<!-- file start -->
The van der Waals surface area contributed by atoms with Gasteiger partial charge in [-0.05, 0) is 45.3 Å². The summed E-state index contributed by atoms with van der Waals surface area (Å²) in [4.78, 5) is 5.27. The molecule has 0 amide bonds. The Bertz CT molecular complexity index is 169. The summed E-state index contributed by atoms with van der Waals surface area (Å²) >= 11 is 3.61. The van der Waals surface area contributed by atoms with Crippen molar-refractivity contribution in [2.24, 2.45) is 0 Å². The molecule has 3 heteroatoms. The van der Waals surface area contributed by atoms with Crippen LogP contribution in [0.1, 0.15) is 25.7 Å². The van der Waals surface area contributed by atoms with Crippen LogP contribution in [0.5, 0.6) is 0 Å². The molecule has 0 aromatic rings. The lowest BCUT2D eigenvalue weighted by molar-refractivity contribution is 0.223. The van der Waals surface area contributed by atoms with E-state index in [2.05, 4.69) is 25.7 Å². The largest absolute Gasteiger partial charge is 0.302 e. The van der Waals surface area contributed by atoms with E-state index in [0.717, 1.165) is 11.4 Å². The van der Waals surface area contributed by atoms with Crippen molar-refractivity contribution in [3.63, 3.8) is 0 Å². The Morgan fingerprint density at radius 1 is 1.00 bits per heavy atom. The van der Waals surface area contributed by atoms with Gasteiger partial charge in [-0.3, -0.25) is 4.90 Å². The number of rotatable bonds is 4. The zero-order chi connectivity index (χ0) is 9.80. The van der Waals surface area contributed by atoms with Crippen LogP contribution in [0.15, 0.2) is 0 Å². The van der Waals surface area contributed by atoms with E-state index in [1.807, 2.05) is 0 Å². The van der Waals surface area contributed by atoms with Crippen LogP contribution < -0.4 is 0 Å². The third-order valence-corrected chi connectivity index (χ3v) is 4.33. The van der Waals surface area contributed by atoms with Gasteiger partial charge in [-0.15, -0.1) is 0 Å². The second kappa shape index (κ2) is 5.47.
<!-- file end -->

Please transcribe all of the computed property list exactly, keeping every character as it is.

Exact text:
The van der Waals surface area contributed by atoms with Gasteiger partial charge in [-0.05, 0) is 45.3 Å². The summed E-state index contributed by atoms with van der Waals surface area (Å²) in [4.78, 5) is 5.27. The molecule has 0 amide bonds. The Bertz CT molecular complexity index is 169. The summed E-state index contributed by atoms with van der Waals surface area (Å²) >= 11 is 3.61. The van der Waals surface area contributed by atoms with Crippen molar-refractivity contribution in [2.24, 2.45) is 0 Å². The molecule has 3 heteroatoms. The van der Waals surface area contributed by atoms with Crippen LogP contribution in [0.1, 0.15) is 25.7 Å². The van der Waals surface area contributed by atoms with Crippen LogP contribution in [0.5, 0.6) is 0 Å². The molecule has 0 aromatic rings. The lowest BCUT2D eigenvalue weighted by molar-refractivity contribution is 0.223. The van der Waals surface area contributed by atoms with E-state index in [2.05, 4.69) is 25.7 Å². The largest absolute Gasteiger partial charge is 0.302 e. The van der Waals surface area contributed by atoms with E-state index in [0.717, 1.165) is 11.4 Å². The van der Waals surface area contributed by atoms with Crippen molar-refractivity contribution in [3.63, 3.8) is 0 Å². The Morgan fingerprint density at radius 1 is 1.00 bits per heavy atom. The van der Waals surface area contributed by atoms with Gasteiger partial charge in [-0.3, -0.25) is 4.90 Å². The number of rotatable bonds is 4. The zero-order chi connectivity index (χ0) is 9.80. The van der Waals surface area contributed by atoms with Crippen LogP contribution in [0.15, 0.2) is 0 Å². The van der Waals surface area contributed by atoms with E-state index in [1.807, 2.05) is 0 Å². The van der Waals surface area contributed by atoms with Crippen LogP contribution < -0.4 is 0 Å². The third-order valence-corrected chi connectivity index (χ3v) is 4.33. The van der Waals surface area contributed by atoms with Gasteiger partial charge in [-0.15, -0.1) is 0 Å². The second kappa shape index (κ2) is 5.47.